Studio Life: The Amity Affliction
Write hits, fuck school, eat pizza and watch Dateline. BLUNT goes inside the recording of The Amity Affliction’s fourth and highly anticipated LP with bassist/vocalist Ahren Stringer.
You guys have just wrapped up your fourth full-length. Do you find it’s become easier to write an Amity banger, or is avoiding slipping into a comfy routine a bigger challenge this far into the band’s lifespan?
It’s a bit of both I guess. Dan’s [Brown, guitar] in the band now and he’s a seasoned veteran as well so he’s brought more to the table this time, which will obviously have an impact on the record. I think we’re definitely getting better at songwriting and I’m confident this is our best record yet. I mean, it was daunting at first, trying to follow up Chasing Ghosts which did so well, but having that fire under our arse really helped us to get motivated.
Did adding a new writer to the fold force yourself and Troy Brady to step it up?
There definitely wasn’t an element of being upstaged or being outshone by the new guy [laughs], but we did feel like we needed to write more because Dan had already started working on songs long before we sat down for the record. He definitely helped push us a bit more, so we were all driving one another.
With three key songwriters in the band now, did any one person take the reins musically, or was everyone given equal share to present ideas?
On previous records we’d just have one of us write a whole song, bring it to the band and that would be that. This time we all had basic shells and ideas and shared them around. I think all up we wrote around 20 tracks actually. Dan and I did a bit of pre-production at Troy’s house where we really nutted out the songs we wanted to focus on and we nailed all the choruses and melodies within a few days, most of which stuck. It actually all came together really quickly towards the end.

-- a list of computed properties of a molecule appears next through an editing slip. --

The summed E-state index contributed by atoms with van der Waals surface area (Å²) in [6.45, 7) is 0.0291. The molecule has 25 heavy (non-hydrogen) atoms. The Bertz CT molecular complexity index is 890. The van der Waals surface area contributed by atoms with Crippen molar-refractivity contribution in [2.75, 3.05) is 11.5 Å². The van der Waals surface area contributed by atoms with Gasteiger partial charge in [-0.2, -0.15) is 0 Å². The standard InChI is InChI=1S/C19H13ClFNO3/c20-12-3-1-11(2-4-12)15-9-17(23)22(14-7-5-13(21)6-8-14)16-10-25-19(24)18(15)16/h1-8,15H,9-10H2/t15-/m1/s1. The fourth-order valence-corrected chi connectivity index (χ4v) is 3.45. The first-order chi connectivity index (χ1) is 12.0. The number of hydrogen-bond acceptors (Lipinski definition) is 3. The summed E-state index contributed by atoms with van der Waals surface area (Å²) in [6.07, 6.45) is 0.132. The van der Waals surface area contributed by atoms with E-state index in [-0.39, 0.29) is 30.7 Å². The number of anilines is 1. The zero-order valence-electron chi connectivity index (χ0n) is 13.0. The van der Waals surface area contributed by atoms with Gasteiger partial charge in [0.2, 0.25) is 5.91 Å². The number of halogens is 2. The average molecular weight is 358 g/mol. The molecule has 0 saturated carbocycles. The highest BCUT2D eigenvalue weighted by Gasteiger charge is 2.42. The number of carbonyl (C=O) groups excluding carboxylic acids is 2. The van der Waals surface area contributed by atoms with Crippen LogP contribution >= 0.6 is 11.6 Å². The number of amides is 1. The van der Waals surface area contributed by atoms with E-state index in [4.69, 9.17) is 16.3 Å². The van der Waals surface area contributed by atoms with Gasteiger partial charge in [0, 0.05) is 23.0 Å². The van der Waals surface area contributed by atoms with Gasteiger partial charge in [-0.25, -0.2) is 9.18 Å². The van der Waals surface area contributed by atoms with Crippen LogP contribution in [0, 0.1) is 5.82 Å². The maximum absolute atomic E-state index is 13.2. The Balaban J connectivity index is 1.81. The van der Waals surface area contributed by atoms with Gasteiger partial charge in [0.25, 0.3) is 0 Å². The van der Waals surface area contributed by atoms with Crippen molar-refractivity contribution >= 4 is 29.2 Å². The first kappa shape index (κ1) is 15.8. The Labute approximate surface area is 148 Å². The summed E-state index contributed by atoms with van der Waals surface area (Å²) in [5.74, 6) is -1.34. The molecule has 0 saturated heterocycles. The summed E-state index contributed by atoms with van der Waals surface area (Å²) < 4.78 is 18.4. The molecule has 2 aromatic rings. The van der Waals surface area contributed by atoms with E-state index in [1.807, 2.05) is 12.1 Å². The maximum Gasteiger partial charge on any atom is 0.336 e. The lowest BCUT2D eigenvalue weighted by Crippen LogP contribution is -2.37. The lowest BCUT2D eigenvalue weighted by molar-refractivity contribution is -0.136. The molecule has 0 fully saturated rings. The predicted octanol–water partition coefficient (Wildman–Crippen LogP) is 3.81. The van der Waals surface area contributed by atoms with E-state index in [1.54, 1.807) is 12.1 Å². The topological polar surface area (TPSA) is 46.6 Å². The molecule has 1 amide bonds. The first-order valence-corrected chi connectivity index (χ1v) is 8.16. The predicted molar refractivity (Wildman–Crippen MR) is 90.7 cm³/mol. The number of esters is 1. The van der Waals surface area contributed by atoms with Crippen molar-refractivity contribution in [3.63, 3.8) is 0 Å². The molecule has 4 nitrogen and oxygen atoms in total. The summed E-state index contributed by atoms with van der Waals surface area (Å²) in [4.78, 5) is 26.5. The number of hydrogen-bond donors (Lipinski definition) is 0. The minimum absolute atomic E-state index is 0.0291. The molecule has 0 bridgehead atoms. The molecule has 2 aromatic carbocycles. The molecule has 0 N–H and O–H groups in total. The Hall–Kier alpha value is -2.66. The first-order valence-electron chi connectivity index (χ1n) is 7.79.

What were your personal goals?
Honestly, I wanted to write a song that was better than “Open Letter”, you know? To write that one hit that breaks through on a larger scale. Lyrically Joel is still doing his thing, writing about suicide and that kind of thing, which is great [laughs].
You flew Will Putney out from the US and recorded at Troy’s home studio. Are we right in assuming he’s Amity’s go-to guy from now on, especially considering the recording hiccups on Chasing Ghosts?
Definitely. He saved our arse on the last record when he mixed the whole thing in four days or something when we weren’t happy with the original mixes from Elvis [Michael “Elvis” Baskette]. He’s just a likeminded dude and he knows this genre inside out, as well as being a great friend and someone we trust. Honestly, he’s the perfect man for the job and I don’t think we had a single argument the whole time.
So you effectively recorded at home, with a close friend. How did that affect the vibe in the Amity camp? Were you able to maintain that same sense of hustle that you have when you’re working overseas?
A little bit, but really, it became more of a Groundhog Day kind of vibe. With the last record we would do stuff that we weren’t used to, you know, being in America you could hit the batting cages or go to a new bar or whatever. But this time we’d just go home and watch My Kitchen Rules or go for a swim at the beach. It’s [the Sunshine Coast] a lovely place, it’s extremely relaxed, so I didn’t really feel like we were making a record to be honest.